the penitent man.

When I think of the word "penitent," I immediately think of Indiana Jones crouching in the temple of the Holy Grail, saying "only the penitent man shall pass." What never occurred to me was that it was the root of the word "penitentiary," which implies that the people inside such a place are repentant for their crimes.

Imprisonment as a form of punishment is a relatively new invention. Previously, prisons were mostly holding tanks where criminals would await punishment, either capital or corporal. In the 19th century, someone decided that withholding freedom was kind of a punishment in itself. A couple of different systems were developed around this idea. In the Auburn system, prisoners worked together during the day on chain gangs and in factories. At all times, they had to remain silent. There was also the Pennsylvania system, which required all prisoners to be in solitary confinement at all times. Thus a prisoner could have ample time for reflection and would thereby find his way to penitence.

The Auburn System is sending your squabbling kids to weed the garden. The Pennsylvania System is sending them to their respective rooms.

Eastern State Penitentiary, located right smack dab in Philadelphia, was the first prison built according to the Pennsylvania system (and is the reason for the system's name). It is built like a fortress, taking up an entire city block. It was opened in 1829 and continued to hold prisoners until 1971. The city then purchased it with the intention of developing it into a mall or luxury townhomes. Instead, it sat abandoned for nearly twenty years, as the earth began to reclaim it. Trees grew up into the cells, and a colony of stray cats thrived. I guess you could say that everything man has ever built is in a state of arrested decay, but Eastern State got farther along that path before someone stepped in and stopped it.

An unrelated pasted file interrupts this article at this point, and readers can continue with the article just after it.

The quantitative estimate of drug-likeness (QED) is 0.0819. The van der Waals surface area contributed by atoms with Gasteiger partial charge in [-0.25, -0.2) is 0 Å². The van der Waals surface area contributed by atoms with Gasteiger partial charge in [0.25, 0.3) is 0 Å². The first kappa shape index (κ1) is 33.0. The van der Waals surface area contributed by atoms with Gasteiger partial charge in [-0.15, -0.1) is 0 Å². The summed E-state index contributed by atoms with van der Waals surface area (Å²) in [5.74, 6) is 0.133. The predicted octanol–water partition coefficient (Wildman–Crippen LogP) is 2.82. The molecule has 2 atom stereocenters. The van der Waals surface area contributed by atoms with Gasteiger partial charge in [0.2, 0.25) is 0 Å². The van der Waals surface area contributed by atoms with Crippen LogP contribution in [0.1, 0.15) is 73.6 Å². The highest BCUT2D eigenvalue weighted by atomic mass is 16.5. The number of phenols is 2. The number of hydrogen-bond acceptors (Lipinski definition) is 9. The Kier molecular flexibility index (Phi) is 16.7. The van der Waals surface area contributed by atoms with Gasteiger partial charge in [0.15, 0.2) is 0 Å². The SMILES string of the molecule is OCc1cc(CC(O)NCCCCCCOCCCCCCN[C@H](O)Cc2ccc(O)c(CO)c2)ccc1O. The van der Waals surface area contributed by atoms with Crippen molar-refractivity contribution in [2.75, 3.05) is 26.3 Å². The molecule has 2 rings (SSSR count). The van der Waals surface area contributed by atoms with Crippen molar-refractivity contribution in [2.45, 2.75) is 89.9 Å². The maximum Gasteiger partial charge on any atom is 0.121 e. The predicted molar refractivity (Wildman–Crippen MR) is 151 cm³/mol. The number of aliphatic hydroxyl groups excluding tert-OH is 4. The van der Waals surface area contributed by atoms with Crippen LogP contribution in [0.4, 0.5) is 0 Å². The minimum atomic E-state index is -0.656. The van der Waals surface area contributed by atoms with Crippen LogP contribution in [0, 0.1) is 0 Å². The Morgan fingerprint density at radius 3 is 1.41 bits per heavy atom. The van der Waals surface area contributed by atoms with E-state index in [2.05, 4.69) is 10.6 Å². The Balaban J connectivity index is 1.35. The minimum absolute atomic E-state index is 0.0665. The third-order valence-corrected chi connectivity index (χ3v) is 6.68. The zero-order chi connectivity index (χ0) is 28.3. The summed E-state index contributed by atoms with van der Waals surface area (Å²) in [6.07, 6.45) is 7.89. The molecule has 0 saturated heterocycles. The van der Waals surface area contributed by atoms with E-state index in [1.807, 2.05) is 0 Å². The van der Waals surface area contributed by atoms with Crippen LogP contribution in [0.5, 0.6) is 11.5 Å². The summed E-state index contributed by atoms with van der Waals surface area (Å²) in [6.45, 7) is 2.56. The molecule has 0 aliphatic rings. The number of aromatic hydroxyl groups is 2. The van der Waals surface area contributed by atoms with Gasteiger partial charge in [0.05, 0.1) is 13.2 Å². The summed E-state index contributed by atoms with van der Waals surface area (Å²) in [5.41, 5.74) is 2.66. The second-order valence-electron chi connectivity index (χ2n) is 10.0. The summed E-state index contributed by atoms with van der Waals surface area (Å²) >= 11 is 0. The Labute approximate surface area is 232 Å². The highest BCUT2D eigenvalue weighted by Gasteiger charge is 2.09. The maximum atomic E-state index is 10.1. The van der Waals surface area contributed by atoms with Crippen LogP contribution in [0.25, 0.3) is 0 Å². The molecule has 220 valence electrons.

Now, the penitentiary is open seven days a week for tours, both guided or audio (voiced by Steve Buscemi). It is considered a "stabilized ruin" (you know, some days I feel like a stabilized ruin myself). Up until the early 2000s, visitors were required to sign waivers and wear hard hats while inside. Much of the prison is open for self-guided exploration, though parts of it are only availabe on a guided tour. Other parts are locked up completely. You can peek in the windows of those sections and see what it must have all looked like before they stabilized it - pieces of ceiling fallen in, tree branches growing through the walls, random institutional furniture tossed around. The open parts are nice, or at least safe. You won't need a hard hat, but you could probably still get tetanus if you tried.

The penitentiary is hauntingly beautiful (and some say just plain haunted). The original buildings were made of hand-cut stone and had vines growing up them, and you might mistake them for the ivy-decorated walls of some fancy school. There was intricate scroll work on the wooden banisters leading up to the upstairs cells. The cell blocks were church-like, with high arched ceilings with skylights and loose plaster. The green paint, put on who knows when, was chipping and crackling away, leaving bare iron exposed. The old wooden doors looked like something that someone would stick legs on and sell as a reclaimed wood farmhouse table.